The history and the fame of Carrara have always been linked to its precious mineral. In the Roman times the marble excavation was just a rough manufacture made from slaves, who realized capitals, columns and small handmade articles directly in the quarry (some of them are now collected in the Marble Museum).
Over the centuries Carrara became the attraction point for celebrated artists: Giovanni Pisano, the first, Michelangelo, the most famous for his bond to the town, but even the Florentine Bandinelli, the famous Spanish sculptor Ordonez and, a century later, Bernini.
The Academy of Fine Arts, instituted in 1769 by the duchess Maria Teresa Cybo Malaspina, contributed then to train a great number of capable local artists (Tenerani, Triscornia, Bienaimè, just to cite the most famous), initiating the formal transmission of the artistic traditions that already lived in the so many artisan workshops of Carrara.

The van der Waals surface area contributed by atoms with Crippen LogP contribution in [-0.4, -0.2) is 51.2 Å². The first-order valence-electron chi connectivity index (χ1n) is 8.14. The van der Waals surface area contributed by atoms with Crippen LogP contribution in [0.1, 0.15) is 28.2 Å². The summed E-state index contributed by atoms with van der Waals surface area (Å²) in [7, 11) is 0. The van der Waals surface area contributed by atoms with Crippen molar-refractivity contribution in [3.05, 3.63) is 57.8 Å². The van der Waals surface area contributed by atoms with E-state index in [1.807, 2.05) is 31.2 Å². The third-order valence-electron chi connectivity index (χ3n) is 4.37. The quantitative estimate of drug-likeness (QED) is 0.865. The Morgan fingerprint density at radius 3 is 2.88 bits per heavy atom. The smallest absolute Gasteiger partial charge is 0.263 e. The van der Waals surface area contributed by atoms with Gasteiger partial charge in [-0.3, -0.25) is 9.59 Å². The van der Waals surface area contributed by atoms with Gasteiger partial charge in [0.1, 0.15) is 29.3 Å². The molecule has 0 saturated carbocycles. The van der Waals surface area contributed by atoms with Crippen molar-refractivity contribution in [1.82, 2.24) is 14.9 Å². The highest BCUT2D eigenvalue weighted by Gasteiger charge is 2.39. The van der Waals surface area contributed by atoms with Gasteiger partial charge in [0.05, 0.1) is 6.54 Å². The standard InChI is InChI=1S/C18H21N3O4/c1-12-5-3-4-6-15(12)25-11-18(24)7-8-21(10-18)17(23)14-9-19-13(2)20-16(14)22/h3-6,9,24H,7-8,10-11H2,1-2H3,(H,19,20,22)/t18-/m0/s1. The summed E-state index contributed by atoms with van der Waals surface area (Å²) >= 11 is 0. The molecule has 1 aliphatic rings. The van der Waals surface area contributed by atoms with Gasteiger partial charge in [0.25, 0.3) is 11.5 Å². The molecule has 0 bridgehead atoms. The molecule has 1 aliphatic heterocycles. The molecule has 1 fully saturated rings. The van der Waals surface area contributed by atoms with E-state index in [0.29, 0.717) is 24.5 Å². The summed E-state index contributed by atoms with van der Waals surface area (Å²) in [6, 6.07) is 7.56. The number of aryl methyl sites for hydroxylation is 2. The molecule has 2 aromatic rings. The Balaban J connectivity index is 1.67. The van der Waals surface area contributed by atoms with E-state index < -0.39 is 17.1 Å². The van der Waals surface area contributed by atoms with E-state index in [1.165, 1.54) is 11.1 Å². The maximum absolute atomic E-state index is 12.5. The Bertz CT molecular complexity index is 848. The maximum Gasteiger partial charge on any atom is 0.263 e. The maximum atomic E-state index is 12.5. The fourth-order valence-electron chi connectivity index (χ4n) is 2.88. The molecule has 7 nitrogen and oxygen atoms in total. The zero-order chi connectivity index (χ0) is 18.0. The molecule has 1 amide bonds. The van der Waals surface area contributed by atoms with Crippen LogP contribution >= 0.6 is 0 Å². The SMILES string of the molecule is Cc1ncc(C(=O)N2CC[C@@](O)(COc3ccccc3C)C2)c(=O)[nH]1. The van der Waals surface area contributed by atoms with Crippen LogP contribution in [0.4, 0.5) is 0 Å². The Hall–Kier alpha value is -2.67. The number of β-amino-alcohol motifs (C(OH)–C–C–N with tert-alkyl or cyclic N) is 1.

The strong link to the sculpture is living still today every summer in the shows that animate the streets in the town center: the “XIV Biennale Internazionale di Scultura” , an exhibition of important Italian and foreign artists, and the Sculpture Symposium , an open-air workshop, which allows people to appreciate the ability and the effort of sculptors while they are carving.
Every summer also the ancient  “Lizzatura” (sledging) takes place, the spectacular way to transport the marble blocks from the steep mountain to the flat land, used from the Roman times to the half of the XX century.  The “lizza” was a big wood sledge, loaded with marble blocks and fastened with ropes and cables. It proceeded along the steep slope, sliding down on some soapy wood pieces (the “parati”). Either the Marble Railway, built at the end of the XIX century, and later the marble transport on trucks reduced the typical “lizzatura” at once only to short pathways and then to its abandon.